This may be the last quiet moment we get before draft night, and I would like to spend a few minutes looking at the No. 4 overall selection. Edmonton could trade down, but honestly it feels like a distant bell at this time.
Matt Tkachuk’s boxcars are incredible. In 57 regular-season games, he posted 30-77-107 totals, close to two points-per-game. In 18 playoff games, the numbers were 20-20-40. In 75 games in the OHL this year (regular and playoff), Matt Tkachuk scored 50-97-147. The mind struggles to put this into perspective, but failing a trip to the 1980s were are on our own.
- Even-strength points-per-game: 1.10
- Power play point-per-game: 0.737
- Estimated TOI even strength: 15:39
- Estimated even-strength points-per-60: 4.24
The one area that Tkachuk does not perform at what might be considered an elite level is Even-Strength Primary Points-per-game. Here are the top 2016 eligible players in the OHL and their numbers.
- Alex DeBrincat—0.883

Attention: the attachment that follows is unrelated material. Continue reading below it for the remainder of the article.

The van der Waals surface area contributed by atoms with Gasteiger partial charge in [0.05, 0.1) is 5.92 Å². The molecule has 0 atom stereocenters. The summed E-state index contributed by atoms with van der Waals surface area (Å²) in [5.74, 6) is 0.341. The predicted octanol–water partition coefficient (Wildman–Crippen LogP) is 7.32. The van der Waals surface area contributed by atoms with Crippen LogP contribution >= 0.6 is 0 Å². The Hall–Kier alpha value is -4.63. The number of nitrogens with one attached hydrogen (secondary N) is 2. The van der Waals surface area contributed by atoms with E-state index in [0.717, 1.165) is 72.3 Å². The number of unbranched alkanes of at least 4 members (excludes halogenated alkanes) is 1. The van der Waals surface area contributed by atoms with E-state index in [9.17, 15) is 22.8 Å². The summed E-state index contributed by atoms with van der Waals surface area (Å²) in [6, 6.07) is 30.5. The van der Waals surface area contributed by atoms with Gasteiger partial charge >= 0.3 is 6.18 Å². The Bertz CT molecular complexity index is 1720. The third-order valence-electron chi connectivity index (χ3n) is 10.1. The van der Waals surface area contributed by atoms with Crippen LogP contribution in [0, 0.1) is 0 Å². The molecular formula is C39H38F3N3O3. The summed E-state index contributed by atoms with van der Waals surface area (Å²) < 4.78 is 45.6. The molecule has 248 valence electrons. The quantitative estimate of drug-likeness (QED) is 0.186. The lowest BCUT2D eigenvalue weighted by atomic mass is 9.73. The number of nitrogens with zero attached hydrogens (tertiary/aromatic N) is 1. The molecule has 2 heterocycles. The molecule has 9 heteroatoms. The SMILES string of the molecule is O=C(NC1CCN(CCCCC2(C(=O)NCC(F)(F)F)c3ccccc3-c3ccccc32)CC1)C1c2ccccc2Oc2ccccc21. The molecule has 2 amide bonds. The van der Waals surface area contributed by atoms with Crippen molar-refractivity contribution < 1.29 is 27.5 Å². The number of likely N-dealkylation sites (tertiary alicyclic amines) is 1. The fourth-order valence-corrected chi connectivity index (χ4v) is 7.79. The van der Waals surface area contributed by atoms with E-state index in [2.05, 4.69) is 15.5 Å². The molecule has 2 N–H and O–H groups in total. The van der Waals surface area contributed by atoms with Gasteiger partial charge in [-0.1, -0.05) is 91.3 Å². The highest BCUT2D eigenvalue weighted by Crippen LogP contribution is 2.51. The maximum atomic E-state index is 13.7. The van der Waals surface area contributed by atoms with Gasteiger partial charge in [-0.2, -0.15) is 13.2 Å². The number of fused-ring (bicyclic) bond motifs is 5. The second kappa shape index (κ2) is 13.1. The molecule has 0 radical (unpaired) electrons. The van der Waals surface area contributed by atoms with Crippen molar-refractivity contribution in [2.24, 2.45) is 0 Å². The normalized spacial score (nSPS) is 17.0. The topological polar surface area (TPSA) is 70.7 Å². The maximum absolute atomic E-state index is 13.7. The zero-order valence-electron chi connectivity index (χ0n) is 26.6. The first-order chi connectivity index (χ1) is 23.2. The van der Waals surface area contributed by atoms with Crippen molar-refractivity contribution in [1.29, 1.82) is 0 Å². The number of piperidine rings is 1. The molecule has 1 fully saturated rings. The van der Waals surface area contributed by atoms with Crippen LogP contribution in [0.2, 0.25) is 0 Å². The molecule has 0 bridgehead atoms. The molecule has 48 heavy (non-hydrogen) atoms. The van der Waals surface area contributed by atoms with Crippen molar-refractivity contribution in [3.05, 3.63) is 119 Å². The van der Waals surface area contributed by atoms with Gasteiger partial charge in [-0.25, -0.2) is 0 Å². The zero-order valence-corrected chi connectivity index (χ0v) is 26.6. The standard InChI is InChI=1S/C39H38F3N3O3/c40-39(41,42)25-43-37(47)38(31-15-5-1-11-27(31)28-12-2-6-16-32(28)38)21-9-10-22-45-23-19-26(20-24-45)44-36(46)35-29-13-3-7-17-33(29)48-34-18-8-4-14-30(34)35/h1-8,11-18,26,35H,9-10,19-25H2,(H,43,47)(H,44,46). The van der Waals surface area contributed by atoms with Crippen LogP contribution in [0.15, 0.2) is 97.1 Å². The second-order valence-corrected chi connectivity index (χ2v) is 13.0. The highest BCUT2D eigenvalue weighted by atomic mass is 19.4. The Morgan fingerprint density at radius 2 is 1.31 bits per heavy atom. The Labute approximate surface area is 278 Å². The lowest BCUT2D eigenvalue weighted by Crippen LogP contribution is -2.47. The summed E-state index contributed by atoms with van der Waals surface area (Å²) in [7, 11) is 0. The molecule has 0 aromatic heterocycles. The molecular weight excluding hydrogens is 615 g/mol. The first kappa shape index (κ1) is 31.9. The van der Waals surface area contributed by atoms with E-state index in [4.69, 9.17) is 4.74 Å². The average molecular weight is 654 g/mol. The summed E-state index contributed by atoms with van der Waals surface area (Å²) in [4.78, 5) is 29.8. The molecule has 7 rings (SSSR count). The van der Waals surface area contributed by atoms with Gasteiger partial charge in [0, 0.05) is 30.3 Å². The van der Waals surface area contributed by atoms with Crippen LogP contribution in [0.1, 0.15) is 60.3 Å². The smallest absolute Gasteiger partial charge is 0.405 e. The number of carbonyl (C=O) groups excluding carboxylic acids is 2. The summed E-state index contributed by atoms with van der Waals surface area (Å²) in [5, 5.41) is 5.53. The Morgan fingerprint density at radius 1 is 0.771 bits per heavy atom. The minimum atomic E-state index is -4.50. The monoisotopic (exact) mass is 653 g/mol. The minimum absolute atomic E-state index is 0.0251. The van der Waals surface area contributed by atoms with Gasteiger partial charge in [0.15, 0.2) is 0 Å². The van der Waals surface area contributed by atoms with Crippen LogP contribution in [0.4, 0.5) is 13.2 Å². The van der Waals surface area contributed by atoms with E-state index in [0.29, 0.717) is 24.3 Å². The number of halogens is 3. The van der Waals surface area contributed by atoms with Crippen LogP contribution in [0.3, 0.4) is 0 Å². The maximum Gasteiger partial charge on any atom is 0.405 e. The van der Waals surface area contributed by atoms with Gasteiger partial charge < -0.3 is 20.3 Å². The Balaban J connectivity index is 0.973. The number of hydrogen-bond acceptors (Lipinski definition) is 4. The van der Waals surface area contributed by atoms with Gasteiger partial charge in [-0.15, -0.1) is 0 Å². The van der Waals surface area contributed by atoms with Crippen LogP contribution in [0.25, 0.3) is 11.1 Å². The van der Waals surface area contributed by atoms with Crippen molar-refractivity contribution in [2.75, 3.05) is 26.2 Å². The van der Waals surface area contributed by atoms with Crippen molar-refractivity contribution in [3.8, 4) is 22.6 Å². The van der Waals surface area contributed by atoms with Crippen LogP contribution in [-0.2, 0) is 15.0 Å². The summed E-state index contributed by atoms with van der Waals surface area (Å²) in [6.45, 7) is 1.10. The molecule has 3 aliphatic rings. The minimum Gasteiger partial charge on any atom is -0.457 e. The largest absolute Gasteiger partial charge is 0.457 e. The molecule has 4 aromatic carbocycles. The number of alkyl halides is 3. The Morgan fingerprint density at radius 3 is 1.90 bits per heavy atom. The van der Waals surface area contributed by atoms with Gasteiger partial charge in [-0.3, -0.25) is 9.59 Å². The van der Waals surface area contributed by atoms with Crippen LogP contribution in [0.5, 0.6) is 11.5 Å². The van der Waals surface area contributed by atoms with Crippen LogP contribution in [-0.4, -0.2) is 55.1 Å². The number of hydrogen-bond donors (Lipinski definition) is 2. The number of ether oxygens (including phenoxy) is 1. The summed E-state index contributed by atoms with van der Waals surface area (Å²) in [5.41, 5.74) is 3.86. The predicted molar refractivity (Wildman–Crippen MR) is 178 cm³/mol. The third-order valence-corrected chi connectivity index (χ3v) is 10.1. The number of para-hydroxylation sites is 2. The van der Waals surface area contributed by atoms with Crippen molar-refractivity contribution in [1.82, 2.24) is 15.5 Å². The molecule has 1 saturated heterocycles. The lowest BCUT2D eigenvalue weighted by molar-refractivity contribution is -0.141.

- Adam Mascherin—0.854
- Taylor Raddysh—0.657
- Matt Tkachuk—0.649
Primary points are goals or first assists. DeBrincat is a guy who shows up in good spots all over the place, and I have ranked him No. 15, Mascherin No. 22 and Raddysh No. 24. My list is here.
The reason it is a point of interest? Pierre-Luc Dubois and his number in the same discipline.
- Pierre-Luc Dubois .855
- Vitalii Abramov .730
- Pascal Laberge .589
- Brandon Gignac .552
- Maxime Fortier .529
Final thing: The WHL. I think it very likely Tyler Benson goes in the first round, but notice the dip at the top end in terms of performance. The WHL is having a down year, and these numbers suggest math and the scouts have correctly identified where the talent lies this year. I would still take Benson in the first round.
- Dillon Dube .585
- Tyler Benson .567
- Dante Hannoun .521
- Ty Ronning .507
- Noah Gregor .472